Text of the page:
2011-08-05 "Bethel man's sexual assault trial veers into Constitutional discourse" by JASON SIEDZIK
LITCHFIELD — John McGowan’s defense began Thursday in Litchfield Superior Court with a turn towards the forensic — and the political.
The former Danbury mayoral candidate and current Bethel public access television host, accused of sexually assaulting a former girlfriend at his home in October 2008, began presenting his defense after the prosecution rested early in the day’s proceedings. If convicted of first-degree sexual assault, McGowan could face up to 20 years in prison.
McGowan’s defense revolves around the question of consent. His accuser, addressed as Jane Doe, testified that a “tension-breaker” game of strip poker turned into increasingly violent oral sex. Doe said she tried to escape, only to be allegedly restrained and forcibly sodomized by McGowan. While McGowan does not deny that the two had sex, he said the sex was consensual.
Forensic biologist Jane Cordraro, of the state’s forensic lab in Meriden, testified about the presence of blood or semen on several pieces of evidence, including toilet paper and articles of clothing, submitted to the lab in March 2010. While Cordraro testified that she did not find sperm or seminal fluid on the clothing, a piece of toilet paper submitted to the lab tested positive for seminal fluid.
Cordraro could not identify the origin of the semen, nor could she state whether it came from consensual sex. However, Cordraro said it is not her job to test for DNA. Instead, her job is to use her training to find certain fluids, and if they are present, those pieces of evidence are forwarded to a DNA analyst. In this case, the DNA analyst to test the samples, Christine Roy, will be called as a rebuttal witness by the prosecution.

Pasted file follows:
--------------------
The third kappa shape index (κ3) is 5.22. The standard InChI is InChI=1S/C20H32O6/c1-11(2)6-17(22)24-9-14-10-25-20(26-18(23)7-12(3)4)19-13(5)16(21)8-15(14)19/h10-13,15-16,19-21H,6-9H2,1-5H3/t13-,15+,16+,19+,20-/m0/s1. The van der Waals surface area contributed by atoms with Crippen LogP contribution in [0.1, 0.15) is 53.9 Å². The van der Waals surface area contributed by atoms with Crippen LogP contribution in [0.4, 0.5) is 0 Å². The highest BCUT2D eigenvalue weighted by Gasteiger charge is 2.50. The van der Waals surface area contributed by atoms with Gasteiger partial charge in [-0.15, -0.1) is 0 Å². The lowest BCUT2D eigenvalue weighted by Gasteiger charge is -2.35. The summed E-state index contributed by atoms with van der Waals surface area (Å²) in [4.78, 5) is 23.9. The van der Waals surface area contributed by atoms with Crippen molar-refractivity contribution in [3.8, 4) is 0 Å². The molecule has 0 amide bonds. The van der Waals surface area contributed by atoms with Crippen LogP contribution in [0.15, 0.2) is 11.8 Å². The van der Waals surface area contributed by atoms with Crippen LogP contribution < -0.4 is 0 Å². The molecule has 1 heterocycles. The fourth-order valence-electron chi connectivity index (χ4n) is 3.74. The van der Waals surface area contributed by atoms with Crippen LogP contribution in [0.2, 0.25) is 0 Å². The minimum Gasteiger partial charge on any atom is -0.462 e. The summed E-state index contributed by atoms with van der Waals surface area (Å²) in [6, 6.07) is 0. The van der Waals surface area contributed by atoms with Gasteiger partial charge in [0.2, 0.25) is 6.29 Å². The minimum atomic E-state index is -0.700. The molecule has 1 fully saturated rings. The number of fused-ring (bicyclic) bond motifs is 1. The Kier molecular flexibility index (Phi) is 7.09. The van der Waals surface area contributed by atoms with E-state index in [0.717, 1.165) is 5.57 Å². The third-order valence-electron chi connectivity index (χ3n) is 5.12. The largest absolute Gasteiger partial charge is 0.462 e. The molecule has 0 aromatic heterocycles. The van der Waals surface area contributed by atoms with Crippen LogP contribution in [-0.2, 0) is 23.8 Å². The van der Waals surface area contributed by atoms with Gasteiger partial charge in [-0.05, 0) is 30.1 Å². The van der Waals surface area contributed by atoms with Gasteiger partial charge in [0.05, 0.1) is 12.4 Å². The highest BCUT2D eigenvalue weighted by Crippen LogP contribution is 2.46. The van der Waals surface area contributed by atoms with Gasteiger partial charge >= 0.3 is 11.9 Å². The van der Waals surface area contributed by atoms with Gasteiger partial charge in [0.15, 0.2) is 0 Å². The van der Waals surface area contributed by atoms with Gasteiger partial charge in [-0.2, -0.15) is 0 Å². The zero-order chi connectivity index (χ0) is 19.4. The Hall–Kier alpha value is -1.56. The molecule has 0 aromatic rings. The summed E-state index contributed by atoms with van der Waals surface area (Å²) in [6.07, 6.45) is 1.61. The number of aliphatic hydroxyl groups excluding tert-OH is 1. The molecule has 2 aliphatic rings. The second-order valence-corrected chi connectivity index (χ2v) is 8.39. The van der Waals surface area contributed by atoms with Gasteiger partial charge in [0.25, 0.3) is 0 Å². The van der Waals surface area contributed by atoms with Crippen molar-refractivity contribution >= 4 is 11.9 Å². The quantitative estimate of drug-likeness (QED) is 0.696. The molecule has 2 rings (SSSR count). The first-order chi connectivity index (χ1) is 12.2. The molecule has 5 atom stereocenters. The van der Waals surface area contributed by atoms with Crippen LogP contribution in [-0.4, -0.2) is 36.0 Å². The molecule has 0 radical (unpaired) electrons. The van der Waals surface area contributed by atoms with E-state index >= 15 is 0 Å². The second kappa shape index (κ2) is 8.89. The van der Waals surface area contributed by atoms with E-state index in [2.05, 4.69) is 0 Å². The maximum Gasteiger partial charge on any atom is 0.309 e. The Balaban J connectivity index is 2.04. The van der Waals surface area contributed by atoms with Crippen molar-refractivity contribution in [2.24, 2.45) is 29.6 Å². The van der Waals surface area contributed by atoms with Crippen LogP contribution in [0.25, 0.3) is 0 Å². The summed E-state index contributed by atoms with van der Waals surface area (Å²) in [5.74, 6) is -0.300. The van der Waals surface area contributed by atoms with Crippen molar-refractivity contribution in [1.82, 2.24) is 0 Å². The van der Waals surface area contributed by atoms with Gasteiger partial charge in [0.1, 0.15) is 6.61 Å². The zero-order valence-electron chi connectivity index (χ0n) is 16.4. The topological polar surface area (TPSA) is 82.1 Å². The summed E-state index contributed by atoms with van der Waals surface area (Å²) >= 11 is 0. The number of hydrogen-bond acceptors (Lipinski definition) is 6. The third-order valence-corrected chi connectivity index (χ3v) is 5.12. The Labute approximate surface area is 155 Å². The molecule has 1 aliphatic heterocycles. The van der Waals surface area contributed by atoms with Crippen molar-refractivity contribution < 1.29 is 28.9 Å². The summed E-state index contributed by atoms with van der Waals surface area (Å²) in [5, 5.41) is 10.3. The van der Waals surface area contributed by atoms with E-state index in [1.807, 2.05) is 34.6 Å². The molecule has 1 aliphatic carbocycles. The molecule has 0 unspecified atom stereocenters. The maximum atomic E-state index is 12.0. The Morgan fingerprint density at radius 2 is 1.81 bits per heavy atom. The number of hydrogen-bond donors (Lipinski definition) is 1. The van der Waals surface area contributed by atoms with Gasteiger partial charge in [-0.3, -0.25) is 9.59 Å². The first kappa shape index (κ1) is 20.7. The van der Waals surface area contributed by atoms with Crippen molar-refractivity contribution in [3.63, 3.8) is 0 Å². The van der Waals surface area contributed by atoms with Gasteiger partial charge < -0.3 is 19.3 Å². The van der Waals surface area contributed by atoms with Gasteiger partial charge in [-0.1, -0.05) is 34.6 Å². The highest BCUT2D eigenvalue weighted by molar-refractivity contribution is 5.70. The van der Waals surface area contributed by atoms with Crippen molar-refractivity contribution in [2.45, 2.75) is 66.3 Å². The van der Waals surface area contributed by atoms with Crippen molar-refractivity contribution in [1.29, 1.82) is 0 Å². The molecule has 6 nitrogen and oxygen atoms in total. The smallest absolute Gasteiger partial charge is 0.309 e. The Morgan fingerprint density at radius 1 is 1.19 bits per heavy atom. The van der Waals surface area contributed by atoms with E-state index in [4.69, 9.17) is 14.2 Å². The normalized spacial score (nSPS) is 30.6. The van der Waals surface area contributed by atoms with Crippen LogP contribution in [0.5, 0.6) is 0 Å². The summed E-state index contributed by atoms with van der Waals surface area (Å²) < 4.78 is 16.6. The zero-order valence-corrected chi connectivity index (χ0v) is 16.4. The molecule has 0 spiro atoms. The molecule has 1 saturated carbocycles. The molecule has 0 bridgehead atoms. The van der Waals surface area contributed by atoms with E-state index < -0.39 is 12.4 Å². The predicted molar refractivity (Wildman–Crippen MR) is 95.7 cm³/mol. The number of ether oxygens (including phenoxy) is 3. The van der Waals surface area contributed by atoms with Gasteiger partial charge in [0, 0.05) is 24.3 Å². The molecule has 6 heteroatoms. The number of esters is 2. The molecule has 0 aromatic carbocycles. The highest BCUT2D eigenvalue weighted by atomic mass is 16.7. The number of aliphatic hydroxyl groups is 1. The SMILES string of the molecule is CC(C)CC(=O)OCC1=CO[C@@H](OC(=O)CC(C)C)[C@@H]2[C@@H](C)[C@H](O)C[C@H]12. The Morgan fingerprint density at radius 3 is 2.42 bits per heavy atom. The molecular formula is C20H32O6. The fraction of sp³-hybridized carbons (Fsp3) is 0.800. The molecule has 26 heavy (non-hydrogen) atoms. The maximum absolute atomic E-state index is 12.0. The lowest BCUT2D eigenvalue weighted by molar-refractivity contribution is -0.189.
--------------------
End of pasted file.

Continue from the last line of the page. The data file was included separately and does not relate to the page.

“In forensic biology,” Cordraro said, “I just identify bodily fluids, then submit it to the DNA section.”
Cordraro said that two samples taken from the toilet paper tested positive for one sperm cell and a protein in seminal fluid. McGowan asked Cordraro during redirect if she could identify whether the sperm or fluid came from non-consensual sex, but Cordraro said that judgment call was “out of my expertise.”
Another of McGowan’s witnesses, therapist and holistic health counselor Chris Salonia, was disallowed as an expert witness following questions from senior assistant state’s attorney David Shannon about her training. Salonia is currently waiting to testify as an expert witness in a civil suit against the estate of Dr. George Reardon, who allegedly molested hundreds of boys while working as a doctor, and St. Francis Hospital, where Dr. Reardon worked as an endocrinologist.
Responding to questions about her background as a therapist, Salonia claimed that “Western medicine has not found the way to healing” when it comes to sexual assault trauma. Instead, Salonia described pharmaceutical remedies as “chemotherapy” in contrast to her practice of rebirthing and emotional freedom techniques.
“Prozac and alcohol are chemotherapy?” asked Shannon.
“Yes, they’re chemical therapy,” Salonia responded.